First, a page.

It seems that although the Government have started to recognise fuel poverty as a growing problem in recent years, in this time the resources that are needed to address the problem have in fact reduced. More concerning though is the recent shift to using carbon saving targets and energy company obligations alone to tackle fuel poverty because in many ways and for many households, fuel poverty is more of a public health issue than a green issue. Of course I recognise the need to use energy efficiency measures to tackle certain elements of fuel poverty, but I believe it is really inappropriate to actually to apply carbon saving targets to save to households that have severe excess cold hazards and are compromising their own health through lack of heating or the funds to run their heating. Until more public health resources are applied to reducing fuel poverty (based on common sense and not carbon savings), I believe the poverty gap will only get wider between the fuel poor and those able to heat their homes affordably and efficiently; excess winter deaths and sickness from cold homes will continue to rise and the issue will continue to grow.

Re: Fuel poverty =24,000 deaths last year. Are you an observer or part of the solution this year? 1 month, 3 weeks ago #36

Between 2005 and 2011 fuel prices doubled, and energy consumption in the UK (based on real metered data) reduced by 24% (Office for National Statistics, 2013). This year, we again saw an average of 10% rise in fuel prices (albeit moderated by recent policy announcements). Behind these figures are people and families who are increasingly struggling to make ends meet, and as a consequence to heat their homes to an adequate temperature. In a recent study, we found that people’s lives have changed markedly during the last decade, with households having to make daily decisions as to which basic needs (food, fuel) to fulfil. We interviewed 15 people, across a range of ages, household types and regions of the UK, and found that strategies for managing fuel poverty have become increasingly drastic. Take Jan, for instance, who had not turned her central heating on for three years despite various health complaints. Or Kelly, who was going into debt in order to ensure that the house was warm enough for her teenage sons. Of course, rising fuel prices are not the only issue here and we identify five other issues that contribute to people’s vulnerability: the quality of housing stock; tenancy relations; stability of household income; strength of social relations and ill health. Currently the fuel poor sit at the centre of a ‘perfect storm’ – with incomes going down, very limited investment in energy efficiency, landlords being unwilling or unable to make investments and the social safety net being compromised by years of recession and austerity. For me, the sustainable solution is to invest in energy efficiency, which is a way of ensuring people are protected from rising prices in the long term. Sadly, this is unlikely to be a priority for the current government. You can read more about our work here: tinyurl.com/howcanyoulivelikethat.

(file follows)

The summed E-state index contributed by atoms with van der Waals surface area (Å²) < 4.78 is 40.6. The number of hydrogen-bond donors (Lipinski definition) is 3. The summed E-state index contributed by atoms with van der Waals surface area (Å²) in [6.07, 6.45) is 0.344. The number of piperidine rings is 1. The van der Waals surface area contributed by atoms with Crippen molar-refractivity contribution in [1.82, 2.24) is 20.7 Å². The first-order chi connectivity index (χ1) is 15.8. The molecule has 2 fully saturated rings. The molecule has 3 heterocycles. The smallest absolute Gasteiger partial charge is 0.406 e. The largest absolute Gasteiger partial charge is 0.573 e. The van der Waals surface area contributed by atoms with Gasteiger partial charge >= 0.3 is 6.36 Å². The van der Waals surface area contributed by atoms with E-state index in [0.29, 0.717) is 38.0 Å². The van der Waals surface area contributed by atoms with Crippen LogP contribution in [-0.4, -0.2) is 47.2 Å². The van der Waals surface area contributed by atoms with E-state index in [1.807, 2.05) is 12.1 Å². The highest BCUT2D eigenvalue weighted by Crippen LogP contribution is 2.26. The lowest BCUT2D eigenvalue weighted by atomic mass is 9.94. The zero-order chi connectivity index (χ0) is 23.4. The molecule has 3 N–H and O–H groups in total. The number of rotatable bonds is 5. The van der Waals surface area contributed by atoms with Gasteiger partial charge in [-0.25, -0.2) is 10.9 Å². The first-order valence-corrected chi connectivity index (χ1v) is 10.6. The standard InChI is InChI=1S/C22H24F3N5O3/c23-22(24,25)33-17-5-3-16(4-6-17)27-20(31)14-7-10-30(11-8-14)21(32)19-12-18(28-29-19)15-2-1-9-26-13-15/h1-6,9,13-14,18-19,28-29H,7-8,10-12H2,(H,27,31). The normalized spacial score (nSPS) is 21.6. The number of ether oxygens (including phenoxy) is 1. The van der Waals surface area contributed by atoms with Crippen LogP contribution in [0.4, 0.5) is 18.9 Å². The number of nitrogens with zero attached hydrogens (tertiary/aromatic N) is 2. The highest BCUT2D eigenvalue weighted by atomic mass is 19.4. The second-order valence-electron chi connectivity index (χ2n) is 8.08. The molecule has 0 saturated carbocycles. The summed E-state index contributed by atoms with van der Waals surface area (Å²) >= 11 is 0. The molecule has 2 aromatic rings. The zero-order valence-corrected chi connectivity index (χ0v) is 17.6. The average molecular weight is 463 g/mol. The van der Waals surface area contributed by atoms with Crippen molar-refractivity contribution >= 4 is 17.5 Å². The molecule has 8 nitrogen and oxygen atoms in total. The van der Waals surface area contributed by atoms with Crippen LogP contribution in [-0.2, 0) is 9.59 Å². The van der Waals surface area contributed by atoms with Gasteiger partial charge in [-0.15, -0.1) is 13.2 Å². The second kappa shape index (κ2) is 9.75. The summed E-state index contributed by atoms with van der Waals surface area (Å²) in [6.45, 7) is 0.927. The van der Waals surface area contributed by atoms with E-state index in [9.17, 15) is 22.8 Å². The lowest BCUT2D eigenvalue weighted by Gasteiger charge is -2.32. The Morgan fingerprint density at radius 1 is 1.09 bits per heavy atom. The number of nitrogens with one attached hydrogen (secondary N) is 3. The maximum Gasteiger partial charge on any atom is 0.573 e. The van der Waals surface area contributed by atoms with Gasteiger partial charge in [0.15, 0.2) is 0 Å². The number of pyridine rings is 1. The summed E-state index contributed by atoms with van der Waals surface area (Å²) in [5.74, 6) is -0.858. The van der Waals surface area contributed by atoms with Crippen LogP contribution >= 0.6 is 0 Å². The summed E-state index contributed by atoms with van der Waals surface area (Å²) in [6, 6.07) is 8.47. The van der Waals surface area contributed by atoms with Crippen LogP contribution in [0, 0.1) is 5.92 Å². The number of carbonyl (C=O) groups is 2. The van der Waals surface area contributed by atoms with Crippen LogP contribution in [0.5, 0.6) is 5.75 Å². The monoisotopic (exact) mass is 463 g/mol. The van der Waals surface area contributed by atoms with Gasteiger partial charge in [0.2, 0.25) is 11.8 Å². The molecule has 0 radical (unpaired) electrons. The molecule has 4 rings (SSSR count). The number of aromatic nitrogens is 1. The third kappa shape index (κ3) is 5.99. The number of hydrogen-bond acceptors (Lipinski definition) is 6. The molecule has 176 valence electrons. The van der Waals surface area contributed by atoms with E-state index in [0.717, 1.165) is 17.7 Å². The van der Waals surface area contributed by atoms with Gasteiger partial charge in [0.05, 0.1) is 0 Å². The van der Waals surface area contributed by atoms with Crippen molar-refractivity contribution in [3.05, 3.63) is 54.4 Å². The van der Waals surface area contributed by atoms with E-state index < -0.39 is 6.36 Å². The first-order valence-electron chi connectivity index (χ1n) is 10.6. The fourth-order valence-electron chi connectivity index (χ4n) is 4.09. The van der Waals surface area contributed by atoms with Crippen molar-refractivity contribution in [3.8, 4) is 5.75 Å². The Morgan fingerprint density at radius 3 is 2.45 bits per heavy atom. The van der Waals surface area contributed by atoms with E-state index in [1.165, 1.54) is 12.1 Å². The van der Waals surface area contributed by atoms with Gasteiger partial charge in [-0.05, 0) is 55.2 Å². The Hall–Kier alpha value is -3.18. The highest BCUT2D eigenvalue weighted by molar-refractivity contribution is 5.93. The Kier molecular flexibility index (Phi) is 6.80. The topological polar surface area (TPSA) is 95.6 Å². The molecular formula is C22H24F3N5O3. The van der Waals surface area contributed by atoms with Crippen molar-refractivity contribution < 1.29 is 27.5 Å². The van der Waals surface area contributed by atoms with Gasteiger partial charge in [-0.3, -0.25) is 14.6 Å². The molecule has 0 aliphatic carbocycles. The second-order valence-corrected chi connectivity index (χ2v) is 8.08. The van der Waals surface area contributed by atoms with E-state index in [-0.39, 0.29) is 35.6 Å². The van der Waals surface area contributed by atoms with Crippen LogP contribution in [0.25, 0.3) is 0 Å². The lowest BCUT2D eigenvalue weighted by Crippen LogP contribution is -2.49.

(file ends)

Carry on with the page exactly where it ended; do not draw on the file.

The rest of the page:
Re: Fuel poverty =24,000 deaths last year. Are you an observer or part of the solution this year? 1 month, 3 weeks ago #37

Cold homes and the risk of debt caused by fuel poverty are exacerbating factors in many health and social problems

Re: Fuel poverty =24,000 deaths last year. Are you an observer or part of the solution this year? 1 month, 3 weeks ago #38

Fuel poverty is a major issue for many householders, making them choose between heating their homes and feeding their families. We have worked with householders through projects designed to help those struggling with their fuel bills, through visiting them in their homes and working with Peterborough City Council, Age UK and the Salvation Army to create an advice hotline for the elderly and venerable, in order to provide them with hints and tips on how to reduce their energy and lower their bills and offering boiler services and repairs and draft proofing. Below are a couple of quotes from the people we have helped:

“We are always worried about the need for money for either heating or food, the boiler service and draught proofing was a great help, it has meant that the money we would have spent on the service can be put towards the cost of heating bills”. Mrs A, Peterborough

“I was unsure whether to call at first, but getting a massive gas bill prompted me to make the call, and I am so glad that I did. I was thankful to Jenny for phoning my energy company and it has now given me the confidence to phone them up myself if I have a query. The boiler is now sorted and I have stopped worrying about it!” Mrs Smith, Peterborough

Re: Fuel poverty =24,000 deaths last year. Are you an observer or part of the solution this year? 1 month, 3 weeks ago #39

In the largest ever study of poverty and social exclusion carried out in UK (published 28 March 2013) it was shown that the extent of poverty and multiple deprivation has increased to unprecedented levels, worse in some respects than 30 years ago when the ‘consensual’ method of poverty definition was first applied in a national survey. Although this survey does not measure ‘fuel poverty’ directly, because that would require detailed technical information on the dwelling’s energy performance, it does provide telling indirect evidence of pressures and problems households face in a period of falling living standards and a steep increase in fuel prices. Comparisons can be made with a similar survey carried out in 1999.